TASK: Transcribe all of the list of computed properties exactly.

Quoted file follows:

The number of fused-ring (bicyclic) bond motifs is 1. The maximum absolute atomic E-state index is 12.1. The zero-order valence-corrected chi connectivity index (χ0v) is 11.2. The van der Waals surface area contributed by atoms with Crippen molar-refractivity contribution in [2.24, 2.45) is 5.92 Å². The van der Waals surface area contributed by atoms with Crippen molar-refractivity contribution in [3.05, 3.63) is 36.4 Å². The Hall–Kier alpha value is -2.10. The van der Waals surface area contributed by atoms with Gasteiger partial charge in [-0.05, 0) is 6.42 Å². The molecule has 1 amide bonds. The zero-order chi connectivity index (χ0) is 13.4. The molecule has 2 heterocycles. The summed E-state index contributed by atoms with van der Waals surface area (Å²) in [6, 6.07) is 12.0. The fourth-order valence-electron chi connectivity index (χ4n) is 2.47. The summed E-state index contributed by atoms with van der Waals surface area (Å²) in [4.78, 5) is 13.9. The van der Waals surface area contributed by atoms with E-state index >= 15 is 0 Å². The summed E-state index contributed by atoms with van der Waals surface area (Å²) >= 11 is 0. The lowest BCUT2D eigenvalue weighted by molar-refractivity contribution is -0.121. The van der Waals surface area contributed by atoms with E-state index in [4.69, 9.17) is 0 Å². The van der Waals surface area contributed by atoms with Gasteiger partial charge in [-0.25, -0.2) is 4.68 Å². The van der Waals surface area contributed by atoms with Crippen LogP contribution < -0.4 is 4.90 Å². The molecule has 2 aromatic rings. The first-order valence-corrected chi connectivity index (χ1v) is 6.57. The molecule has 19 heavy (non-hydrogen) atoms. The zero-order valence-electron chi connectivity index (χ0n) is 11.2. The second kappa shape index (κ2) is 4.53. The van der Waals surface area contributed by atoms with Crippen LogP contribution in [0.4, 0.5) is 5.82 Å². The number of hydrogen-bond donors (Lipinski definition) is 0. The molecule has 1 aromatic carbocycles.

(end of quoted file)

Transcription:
The number of fused-ring (bicyclic) bond motifs is 1. The maximum absolute atomic E-state index is 12.1. The zero-order valence-corrected chi connectivity index (χ0v) is 11.2. The van der Waals surface area contributed by atoms with Crippen molar-refractivity contribution in [2.24, 2.45) is 5.92 Å². The van der Waals surface area contributed by atoms with Crippen molar-refractivity contribution in [3.05, 3.63) is 36.4 Å². The Hall–Kier alpha value is -2.10. The van der Waals surface area contributed by atoms with Gasteiger partial charge in [-0.05, 0) is 6.42 Å². The molecule has 1 amide bonds. The zero-order chi connectivity index (χ0) is 13.4. The molecule has 2 heterocycles. The summed E-state index contributed by atoms with van der Waals surface area (Å²) in [6, 6.07) is 12.0. The fourth-order valence-electron chi connectivity index (χ4n) is 2.47. The summed E-state index contributed by atoms with van der Waals surface area (Å²) in [4.78, 5) is 13.9. The van der Waals surface area contributed by atoms with E-state index >= 15 is 0 Å². The summed E-state index contributed by atoms with van der Waals surface area (Å²) >= 11 is 0. The lowest BCUT2D eigenvalue weighted by molar-refractivity contribution is -0.121. The van der Waals surface area contributed by atoms with E-state index in [4.69, 9.17) is 0 Å². The van der Waals surface area contributed by atoms with Gasteiger partial charge in [-0.25, -0.2) is 4.68 Å². The van der Waals surface area contributed by atoms with Crippen LogP contribution < -0.4 is 4.90 Å². The molecule has 2 aromatic rings. The first-order valence-corrected chi connectivity index (χ1v) is 6.57. The molecule has 19 heavy (non-hydrogen) atoms. The zero-order valence-electron chi connectivity index (χ0n) is 11.2. The second kappa shape index (κ2) is 4.53. The van der Waals surface area contributed by atoms with Crippen LogP contribution in [0.4, 0.5) is 5.82 Å². The number of hydrogen-bond donors (Lipinski definition) is 0. The molecule has 1 aromatic carbocycles.